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Mol Carcinog. 1997 Feb;18(2):97-106.

Comparison of effect of tumor promoter treatments on DNA methylation status and gene expression in B6C3F1 and C57BL/6 mouse liver and in B6C3F1 mouse liver tumors.

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Department of Pharmacology and Toxicology, Michigan State University, East Lansing 48824, USA.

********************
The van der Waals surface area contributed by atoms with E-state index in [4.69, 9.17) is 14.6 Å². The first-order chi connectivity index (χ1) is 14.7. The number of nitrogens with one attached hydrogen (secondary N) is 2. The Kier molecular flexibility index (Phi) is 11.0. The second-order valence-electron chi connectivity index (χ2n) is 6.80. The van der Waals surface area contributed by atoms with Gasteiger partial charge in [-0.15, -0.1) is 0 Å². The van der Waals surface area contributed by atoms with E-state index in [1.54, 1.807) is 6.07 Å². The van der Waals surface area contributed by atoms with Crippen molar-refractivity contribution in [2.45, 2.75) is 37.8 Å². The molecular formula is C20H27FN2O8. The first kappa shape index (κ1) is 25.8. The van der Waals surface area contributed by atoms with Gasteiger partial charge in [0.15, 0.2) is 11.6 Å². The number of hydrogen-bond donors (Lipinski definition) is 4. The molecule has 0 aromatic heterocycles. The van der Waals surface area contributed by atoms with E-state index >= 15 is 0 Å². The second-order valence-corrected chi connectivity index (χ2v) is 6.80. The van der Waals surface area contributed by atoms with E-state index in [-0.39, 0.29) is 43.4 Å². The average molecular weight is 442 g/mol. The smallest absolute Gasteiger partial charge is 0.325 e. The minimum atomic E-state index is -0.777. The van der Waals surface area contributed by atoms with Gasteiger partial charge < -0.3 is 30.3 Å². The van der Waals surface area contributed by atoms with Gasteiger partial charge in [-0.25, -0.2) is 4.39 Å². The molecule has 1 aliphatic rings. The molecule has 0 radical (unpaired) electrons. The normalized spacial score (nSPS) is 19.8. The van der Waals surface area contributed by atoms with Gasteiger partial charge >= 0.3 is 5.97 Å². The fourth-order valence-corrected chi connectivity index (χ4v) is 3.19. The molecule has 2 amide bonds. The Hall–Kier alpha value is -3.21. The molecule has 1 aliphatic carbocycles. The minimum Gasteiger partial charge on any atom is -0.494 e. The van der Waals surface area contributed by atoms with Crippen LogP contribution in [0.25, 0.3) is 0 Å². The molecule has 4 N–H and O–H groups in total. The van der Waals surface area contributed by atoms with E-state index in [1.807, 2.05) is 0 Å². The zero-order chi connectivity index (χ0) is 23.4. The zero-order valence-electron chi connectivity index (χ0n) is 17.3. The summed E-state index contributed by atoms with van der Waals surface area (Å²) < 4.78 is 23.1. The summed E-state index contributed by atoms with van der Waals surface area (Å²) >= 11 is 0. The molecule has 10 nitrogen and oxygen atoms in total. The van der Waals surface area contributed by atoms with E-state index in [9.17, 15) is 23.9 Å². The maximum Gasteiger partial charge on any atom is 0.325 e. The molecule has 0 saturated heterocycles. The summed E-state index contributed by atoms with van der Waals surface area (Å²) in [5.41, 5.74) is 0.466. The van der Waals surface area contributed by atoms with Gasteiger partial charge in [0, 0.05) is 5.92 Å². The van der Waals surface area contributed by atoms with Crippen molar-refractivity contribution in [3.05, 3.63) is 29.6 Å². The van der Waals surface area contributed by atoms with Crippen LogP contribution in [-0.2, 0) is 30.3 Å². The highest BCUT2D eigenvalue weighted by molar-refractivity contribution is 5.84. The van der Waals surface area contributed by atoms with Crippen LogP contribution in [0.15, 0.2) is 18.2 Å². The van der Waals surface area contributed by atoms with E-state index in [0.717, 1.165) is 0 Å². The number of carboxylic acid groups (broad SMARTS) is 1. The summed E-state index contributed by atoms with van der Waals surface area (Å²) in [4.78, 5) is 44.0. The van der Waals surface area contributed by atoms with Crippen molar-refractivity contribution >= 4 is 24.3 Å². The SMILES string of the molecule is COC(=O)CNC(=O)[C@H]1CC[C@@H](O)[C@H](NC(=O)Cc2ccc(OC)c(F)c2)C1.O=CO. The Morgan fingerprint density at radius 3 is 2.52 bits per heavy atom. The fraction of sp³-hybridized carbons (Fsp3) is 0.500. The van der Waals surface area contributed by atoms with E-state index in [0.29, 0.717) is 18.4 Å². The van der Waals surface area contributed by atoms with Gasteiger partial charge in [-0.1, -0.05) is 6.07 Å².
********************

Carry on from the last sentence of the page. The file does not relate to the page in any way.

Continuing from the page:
The effects of different liver tumor-promoting treatments (i.e., a choline-devoid, methionine-deficient (CMD) diet, phenobarbital (PB), or both) on Ha-ras and raf methylation status and expression were determined in mouse strains with different susceptibilities to liver tumor formation: the relatively sensitive B6C3F1 and the relatively resistant C57BL/6. Additionally, B6C3F1 mouse liver tumors, spontaneous or PB induced, were assessed for alterations in global DNA methylation status and expression of Ha-ras and raf. The CMD diet led to hypomethylation of Ha-ras and raf after 12 wk of administration in B6C3F1 and C57BL/6 mice. At this early phase of tumor promotion, the frequency of increased expression of both Ha-ras and raf mRNAs was higher in the B6C3F1 but not the C57BL/6 mice. This is a mechanism that may, in part, underlie the heightened sensitivity of the B6C3F1 mouse to liver tumorigenesis. Subpopulations of B6C3F1 mouse liver tumors displayed altered global methylation status, with both hypomethylation and hypermethylation evident. Carcinomas were significantly more hypomethylated than adenomas. The level of raf mRNA was not changed in spontaneous or PB-induced B6C3F1 mouse liver tumors. Increased expression of Ha-ras was evident in some spontaneous B6C3F1 liver tumors and in most of the PB-induced liver tumors. These experiments support the concept that altered DNA methylation plays a key role in tumorigenesis and indicate that the high propensity of the B6C3F1 mice to liver tumorigenesis may be due, in part, to a decreased ability to maintain normal methylation status.

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